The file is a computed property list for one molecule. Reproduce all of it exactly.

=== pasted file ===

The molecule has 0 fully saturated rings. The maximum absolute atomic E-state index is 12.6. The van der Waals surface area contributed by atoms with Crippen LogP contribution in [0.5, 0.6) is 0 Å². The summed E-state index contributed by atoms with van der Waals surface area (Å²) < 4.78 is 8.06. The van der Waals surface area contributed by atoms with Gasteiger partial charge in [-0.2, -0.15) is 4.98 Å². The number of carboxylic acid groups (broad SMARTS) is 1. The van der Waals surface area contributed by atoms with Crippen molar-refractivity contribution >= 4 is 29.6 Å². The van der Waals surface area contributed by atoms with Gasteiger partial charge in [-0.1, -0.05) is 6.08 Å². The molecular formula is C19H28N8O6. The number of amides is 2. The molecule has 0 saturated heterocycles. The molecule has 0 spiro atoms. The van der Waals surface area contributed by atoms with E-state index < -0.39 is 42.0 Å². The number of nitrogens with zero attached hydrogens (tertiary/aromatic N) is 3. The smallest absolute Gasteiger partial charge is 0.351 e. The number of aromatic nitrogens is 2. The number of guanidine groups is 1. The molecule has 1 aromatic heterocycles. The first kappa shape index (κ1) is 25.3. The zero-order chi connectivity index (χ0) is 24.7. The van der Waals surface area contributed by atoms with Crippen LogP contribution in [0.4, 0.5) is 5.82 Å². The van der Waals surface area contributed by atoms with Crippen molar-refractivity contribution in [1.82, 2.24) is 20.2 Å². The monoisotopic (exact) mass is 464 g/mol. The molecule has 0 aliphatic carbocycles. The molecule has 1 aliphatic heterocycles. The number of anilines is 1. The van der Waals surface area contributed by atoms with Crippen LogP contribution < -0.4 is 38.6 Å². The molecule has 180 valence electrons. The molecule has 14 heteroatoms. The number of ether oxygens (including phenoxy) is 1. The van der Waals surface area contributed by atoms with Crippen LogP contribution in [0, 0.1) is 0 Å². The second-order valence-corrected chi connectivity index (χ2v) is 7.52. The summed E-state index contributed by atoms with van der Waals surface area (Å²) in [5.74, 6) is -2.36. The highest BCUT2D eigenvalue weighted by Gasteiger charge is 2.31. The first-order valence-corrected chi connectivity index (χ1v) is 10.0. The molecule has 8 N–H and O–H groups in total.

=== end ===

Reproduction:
The molecule has 0 fully saturated rings. The maximum absolute atomic E-state index is 12.6. The van der Waals surface area contributed by atoms with Crippen LogP contribution in [0.5, 0.6) is 0 Å². The summed E-state index contributed by atoms with van der Waals surface area (Å²) < 4.78 is 8.06. The van der Waals surface area contributed by atoms with Gasteiger partial charge in [-0.2, -0.15) is 4.98 Å². The number of carboxylic acid groups (broad SMARTS) is 1. The van der Waals surface area contributed by atoms with Crippen molar-refractivity contribution >= 4 is 29.6 Å². The van der Waals surface area contributed by atoms with Gasteiger partial charge in [-0.1, -0.05) is 6.08 Å². The molecular formula is C19H28N8O6. The number of amides is 2. The molecule has 0 saturated heterocycles. The molecule has 0 spiro atoms. The van der Waals surface area contributed by atoms with E-state index < -0.39 is 42.0 Å². The number of nitrogens with zero attached hydrogens (tertiary/aromatic N) is 3. The smallest absolute Gasteiger partial charge is 0.351 e. The number of aromatic nitrogens is 2. The number of guanidine groups is 1. The molecule has 1 aromatic heterocycles. The first kappa shape index (κ1) is 25.3. The zero-order chi connectivity index (χ0) is 24.7. The van der Waals surface area contributed by atoms with Crippen LogP contribution in [0.4, 0.5) is 5.82 Å². The van der Waals surface area contributed by atoms with Crippen molar-refractivity contribution in [1.82, 2.24) is 20.2 Å². The monoisotopic (exact) mass is 464 g/mol. The molecule has 0 aliphatic carbocycles. The molecule has 1 aliphatic heterocycles. The number of anilines is 1. The van der Waals surface area contributed by atoms with Crippen LogP contribution < -0.4 is 38.6 Å². The molecule has 180 valence electrons. The molecule has 14 heteroatoms. The number of ether oxygens (including phenoxy) is 1. The van der Waals surface area contributed by atoms with Crippen LogP contribution in [0, 0.1) is 0 Å². The second-order valence-corrected chi connectivity index (χ2v) is 7.52. The summed E-state index contributed by atoms with van der Waals surface area (Å²) in [5.74, 6) is -2.36. The highest BCUT2D eigenvalue weighted by Gasteiger charge is 2.31. The first-order valence-corrected chi connectivity index (χ1v) is 10.0. The molecule has 8 N–H and O–H groups in total.